"Do you want to turn right here"?
"Why, do you want to add another mile?"
My husband says it is never correct to answer a question with a question.
I say, it is ok when clarification is needed.
Grammar - Can you answer a question with a question for clarification?
Added 4 weeks ago:
I'll try again.....
Is it grammatically correct to answer a question with a question when clarification is needed?
That is a figure of speech, and in most cases it is annoying. When someone asks for information, the last thing they need is a smartaleck question in return. Your example implies that your husband has to be stupid to ask such a question.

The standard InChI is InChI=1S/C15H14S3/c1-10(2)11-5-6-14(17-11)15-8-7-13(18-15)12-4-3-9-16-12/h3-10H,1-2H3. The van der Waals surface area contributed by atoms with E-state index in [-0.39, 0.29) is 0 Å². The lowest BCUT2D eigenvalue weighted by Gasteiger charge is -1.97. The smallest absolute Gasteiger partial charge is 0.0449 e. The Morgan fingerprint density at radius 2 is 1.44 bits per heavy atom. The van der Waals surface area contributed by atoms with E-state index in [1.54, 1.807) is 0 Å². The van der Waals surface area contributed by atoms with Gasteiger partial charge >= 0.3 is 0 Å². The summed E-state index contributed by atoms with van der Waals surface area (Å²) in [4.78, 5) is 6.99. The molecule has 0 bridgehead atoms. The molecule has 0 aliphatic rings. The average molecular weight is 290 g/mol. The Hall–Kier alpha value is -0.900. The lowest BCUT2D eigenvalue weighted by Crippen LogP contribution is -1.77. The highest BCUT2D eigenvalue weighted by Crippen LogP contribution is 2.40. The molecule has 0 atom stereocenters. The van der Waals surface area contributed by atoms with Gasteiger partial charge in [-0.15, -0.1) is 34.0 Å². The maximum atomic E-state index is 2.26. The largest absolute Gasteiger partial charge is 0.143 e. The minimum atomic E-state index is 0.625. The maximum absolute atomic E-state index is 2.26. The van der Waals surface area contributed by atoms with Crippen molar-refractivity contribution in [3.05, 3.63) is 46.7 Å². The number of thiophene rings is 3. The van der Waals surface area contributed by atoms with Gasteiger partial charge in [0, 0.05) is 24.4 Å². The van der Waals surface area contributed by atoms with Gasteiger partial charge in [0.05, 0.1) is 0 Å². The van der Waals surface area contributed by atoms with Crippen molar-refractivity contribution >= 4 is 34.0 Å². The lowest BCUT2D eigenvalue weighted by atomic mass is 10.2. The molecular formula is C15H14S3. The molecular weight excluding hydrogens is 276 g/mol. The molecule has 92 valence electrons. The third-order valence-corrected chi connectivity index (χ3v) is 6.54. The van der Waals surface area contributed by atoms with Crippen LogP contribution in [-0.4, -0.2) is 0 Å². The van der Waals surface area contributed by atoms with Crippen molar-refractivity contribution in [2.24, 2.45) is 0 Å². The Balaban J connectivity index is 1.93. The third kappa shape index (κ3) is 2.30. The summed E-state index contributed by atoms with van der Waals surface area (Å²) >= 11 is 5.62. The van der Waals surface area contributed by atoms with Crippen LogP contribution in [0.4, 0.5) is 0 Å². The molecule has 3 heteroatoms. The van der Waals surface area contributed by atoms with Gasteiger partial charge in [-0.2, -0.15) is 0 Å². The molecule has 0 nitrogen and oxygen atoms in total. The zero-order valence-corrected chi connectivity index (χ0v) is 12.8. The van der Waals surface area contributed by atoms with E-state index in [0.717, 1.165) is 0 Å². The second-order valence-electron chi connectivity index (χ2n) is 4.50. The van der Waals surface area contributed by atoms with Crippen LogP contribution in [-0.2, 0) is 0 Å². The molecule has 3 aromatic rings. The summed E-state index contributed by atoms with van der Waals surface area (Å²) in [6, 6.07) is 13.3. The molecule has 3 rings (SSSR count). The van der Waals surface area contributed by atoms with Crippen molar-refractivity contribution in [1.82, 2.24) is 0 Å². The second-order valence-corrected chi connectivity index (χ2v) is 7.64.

It is appropriate when somebody really should know better, such as the minimum wage topic: "Do you want all those people unemployed? Because that's how you get a large number of people unemployed."
It's partly a matter of intonation, but the way you asked sounds like a rhetorical question. These might have worked better:
1) "Wouldn't it add another mile?" - 'you' is omitted, thereby removing the accusation.
2) "It might add another mile, don't you think so?" or "so we probably shouldn't".
3) "I think it's longer, is there any particular reason we should go there?".
Even if you feel 100% sure, a retort implies excessive confidence and impudence.